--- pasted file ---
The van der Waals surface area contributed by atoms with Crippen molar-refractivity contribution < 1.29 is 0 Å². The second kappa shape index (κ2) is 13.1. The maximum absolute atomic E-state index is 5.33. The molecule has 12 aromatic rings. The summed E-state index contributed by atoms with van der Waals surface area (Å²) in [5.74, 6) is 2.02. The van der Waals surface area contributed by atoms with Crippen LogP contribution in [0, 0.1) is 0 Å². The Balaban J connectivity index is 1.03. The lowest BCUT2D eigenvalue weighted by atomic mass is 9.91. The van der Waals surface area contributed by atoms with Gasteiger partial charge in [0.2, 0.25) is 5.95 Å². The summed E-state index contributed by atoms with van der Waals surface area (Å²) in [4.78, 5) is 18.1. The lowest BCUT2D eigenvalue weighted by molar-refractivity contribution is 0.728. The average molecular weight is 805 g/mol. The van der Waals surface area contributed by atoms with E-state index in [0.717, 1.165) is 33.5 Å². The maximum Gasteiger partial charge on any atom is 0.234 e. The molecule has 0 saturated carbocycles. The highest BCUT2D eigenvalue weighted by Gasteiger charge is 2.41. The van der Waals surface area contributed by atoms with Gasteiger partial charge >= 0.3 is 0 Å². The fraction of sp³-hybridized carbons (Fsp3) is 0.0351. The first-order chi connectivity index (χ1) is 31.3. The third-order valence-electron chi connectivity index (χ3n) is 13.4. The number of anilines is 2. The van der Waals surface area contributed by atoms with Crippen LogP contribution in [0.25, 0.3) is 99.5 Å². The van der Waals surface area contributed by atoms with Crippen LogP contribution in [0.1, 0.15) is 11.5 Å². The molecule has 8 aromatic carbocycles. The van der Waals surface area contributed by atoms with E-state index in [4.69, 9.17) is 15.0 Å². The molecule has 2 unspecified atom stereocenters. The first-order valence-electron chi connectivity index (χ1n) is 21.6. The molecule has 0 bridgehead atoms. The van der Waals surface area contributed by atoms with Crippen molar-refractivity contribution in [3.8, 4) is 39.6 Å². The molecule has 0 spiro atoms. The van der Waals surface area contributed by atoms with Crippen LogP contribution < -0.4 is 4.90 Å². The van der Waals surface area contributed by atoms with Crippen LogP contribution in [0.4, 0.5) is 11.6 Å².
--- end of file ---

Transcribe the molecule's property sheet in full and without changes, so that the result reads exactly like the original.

The van der Waals surface area contributed by atoms with Crippen molar-refractivity contribution < 1.29 is 0 Å². The second kappa shape index (κ2) is 13.1. The maximum absolute atomic E-state index is 5.33. The molecule has 12 aromatic rings. The summed E-state index contributed by atoms with van der Waals surface area (Å²) in [5.74, 6) is 2.02. The van der Waals surface area contributed by atoms with Crippen LogP contribution in [0, 0.1) is 0 Å². The Balaban J connectivity index is 1.03. The lowest BCUT2D eigenvalue weighted by atomic mass is 9.91. The van der Waals surface area contributed by atoms with Gasteiger partial charge in [0.2, 0.25) is 5.95 Å². The summed E-state index contributed by atoms with van der Waals surface area (Å²) in [4.78, 5) is 18.1. The lowest BCUT2D eigenvalue weighted by molar-refractivity contribution is 0.728. The average molecular weight is 805 g/mol. The van der Waals surface area contributed by atoms with E-state index in [0.717, 1.165) is 33.5 Å². The maximum Gasteiger partial charge on any atom is 0.234 e. The molecule has 0 saturated carbocycles. The highest BCUT2D eigenvalue weighted by Gasteiger charge is 2.41. The van der Waals surface area contributed by atoms with Gasteiger partial charge >= 0.3 is 0 Å². The fraction of sp³-hybridized carbons (Fsp3) is 0.0351. The first-order chi connectivity index (χ1) is 31.3. The third-order valence-electron chi connectivity index (χ3n) is 13.4. The number of anilines is 2. The van der Waals surface area contributed by atoms with Crippen LogP contribution in [0.25, 0.3) is 99.5 Å². The van der Waals surface area contributed by atoms with Crippen LogP contribution in [0.1, 0.15) is 11.5 Å². The molecule has 8 aromatic carbocycles. The van der Waals surface area contributed by atoms with E-state index in [4.69, 9.17) is 15.0 Å². The molecule has 2 unspecified atom stereocenters. The first-order valence-electron chi connectivity index (χ1n) is 21.6. The molecule has 0 bridgehead atoms. The van der Waals surface area contributed by atoms with Crippen molar-refractivity contribution in [3.8, 4) is 39.6 Å². The molecule has 0 spiro atoms. The van der Waals surface area contributed by atoms with Crippen LogP contribution < -0.4 is 4.90 Å². The van der Waals surface area contributed by atoms with Crippen LogP contribution in [0.4, 0.5) is 11.6 Å².